Upon walking into this room, as I was still turning from screen to screen in that dizzying moment of dislocation, I was immediately struck by the sturdiness of these women’s bodies. That sturdiness seems to me to be the essential kernel of this installation. The body is strong. The women lifting their skirts in the rain are not quite joyous, though part of the effect is joy. They are a little savage, but most of all, they are strong.
The topless woman, hair over her face, smacking her sternum with a human skull is an image that insists on being disturbing, yet here too, though the slightly slack and pallid flesh on the woman’s arms swings with each thrust, the muscles beneath are fluid and solid. Her breasts are lopsided but full. The skin of her stomach is only slightly pinked by the continuous smack of the skull. Her hair covers her face, yet it is healthy hair, and her rhythmic exhale is reassuring. She seems to have retreated behind this curtain that is a part of herself to come to terms. Death is present but not dangerous, is sturdy, perhaps, as the women are sturdy. The images are dark, a little bleak, a little wild, and yet I remain left with the sense that this installation is about the incredible strength of the physical body.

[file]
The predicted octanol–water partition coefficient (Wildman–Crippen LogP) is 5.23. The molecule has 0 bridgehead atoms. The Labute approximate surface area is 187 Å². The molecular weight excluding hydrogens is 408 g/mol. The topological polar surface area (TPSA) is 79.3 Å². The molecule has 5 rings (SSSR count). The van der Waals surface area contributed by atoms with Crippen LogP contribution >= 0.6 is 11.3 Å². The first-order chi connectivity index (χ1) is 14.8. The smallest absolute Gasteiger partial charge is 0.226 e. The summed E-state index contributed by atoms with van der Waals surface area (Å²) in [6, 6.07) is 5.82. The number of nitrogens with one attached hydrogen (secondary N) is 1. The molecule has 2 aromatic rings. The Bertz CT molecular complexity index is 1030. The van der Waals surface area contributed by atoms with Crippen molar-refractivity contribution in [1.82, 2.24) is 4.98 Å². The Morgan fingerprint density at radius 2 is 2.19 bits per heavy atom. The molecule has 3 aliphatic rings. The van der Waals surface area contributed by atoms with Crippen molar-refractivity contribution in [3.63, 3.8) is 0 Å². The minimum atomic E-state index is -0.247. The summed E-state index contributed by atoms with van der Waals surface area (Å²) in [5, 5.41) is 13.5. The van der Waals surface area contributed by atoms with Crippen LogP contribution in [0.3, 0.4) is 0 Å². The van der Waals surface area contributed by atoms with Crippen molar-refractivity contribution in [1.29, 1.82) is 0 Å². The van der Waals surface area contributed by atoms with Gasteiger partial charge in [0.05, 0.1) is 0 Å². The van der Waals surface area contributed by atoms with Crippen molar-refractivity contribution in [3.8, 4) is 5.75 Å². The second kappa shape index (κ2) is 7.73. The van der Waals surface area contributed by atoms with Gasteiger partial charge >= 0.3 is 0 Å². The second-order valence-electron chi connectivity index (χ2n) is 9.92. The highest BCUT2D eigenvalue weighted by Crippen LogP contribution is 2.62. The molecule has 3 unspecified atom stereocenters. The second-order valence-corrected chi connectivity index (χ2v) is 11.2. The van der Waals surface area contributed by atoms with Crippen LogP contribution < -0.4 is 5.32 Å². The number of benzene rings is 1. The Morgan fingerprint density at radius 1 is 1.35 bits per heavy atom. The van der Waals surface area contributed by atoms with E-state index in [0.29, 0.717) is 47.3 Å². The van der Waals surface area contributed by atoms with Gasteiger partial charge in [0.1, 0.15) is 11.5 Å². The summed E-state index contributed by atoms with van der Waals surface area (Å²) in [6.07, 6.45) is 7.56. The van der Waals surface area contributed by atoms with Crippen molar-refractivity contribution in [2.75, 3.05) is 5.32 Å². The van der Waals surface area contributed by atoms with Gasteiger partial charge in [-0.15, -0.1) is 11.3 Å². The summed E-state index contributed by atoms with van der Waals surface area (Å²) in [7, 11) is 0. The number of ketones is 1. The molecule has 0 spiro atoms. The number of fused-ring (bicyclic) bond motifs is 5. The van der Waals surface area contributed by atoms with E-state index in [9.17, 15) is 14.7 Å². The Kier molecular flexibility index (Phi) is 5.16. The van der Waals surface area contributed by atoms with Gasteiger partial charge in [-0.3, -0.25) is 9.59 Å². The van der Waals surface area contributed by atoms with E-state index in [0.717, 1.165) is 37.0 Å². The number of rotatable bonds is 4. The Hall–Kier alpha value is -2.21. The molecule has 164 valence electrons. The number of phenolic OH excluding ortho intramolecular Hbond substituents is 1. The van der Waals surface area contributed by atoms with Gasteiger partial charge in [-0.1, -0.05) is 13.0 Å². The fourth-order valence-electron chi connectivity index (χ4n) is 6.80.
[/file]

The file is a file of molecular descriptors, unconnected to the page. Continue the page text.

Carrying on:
It is deeply visceral, especially in terms of these two images. It is easy to feel the rain, the smack of the skull. It is easy for one’s own muscles to identify with those on the screens. The body is a gigantic space, but one in which there is no getting lost. The installation seems to me to be about coming to terms with (and rejoicing over?) the huge pragmatic living the bodies of these women are doing, and which our own bodies recognize.
posted by: Taya Noland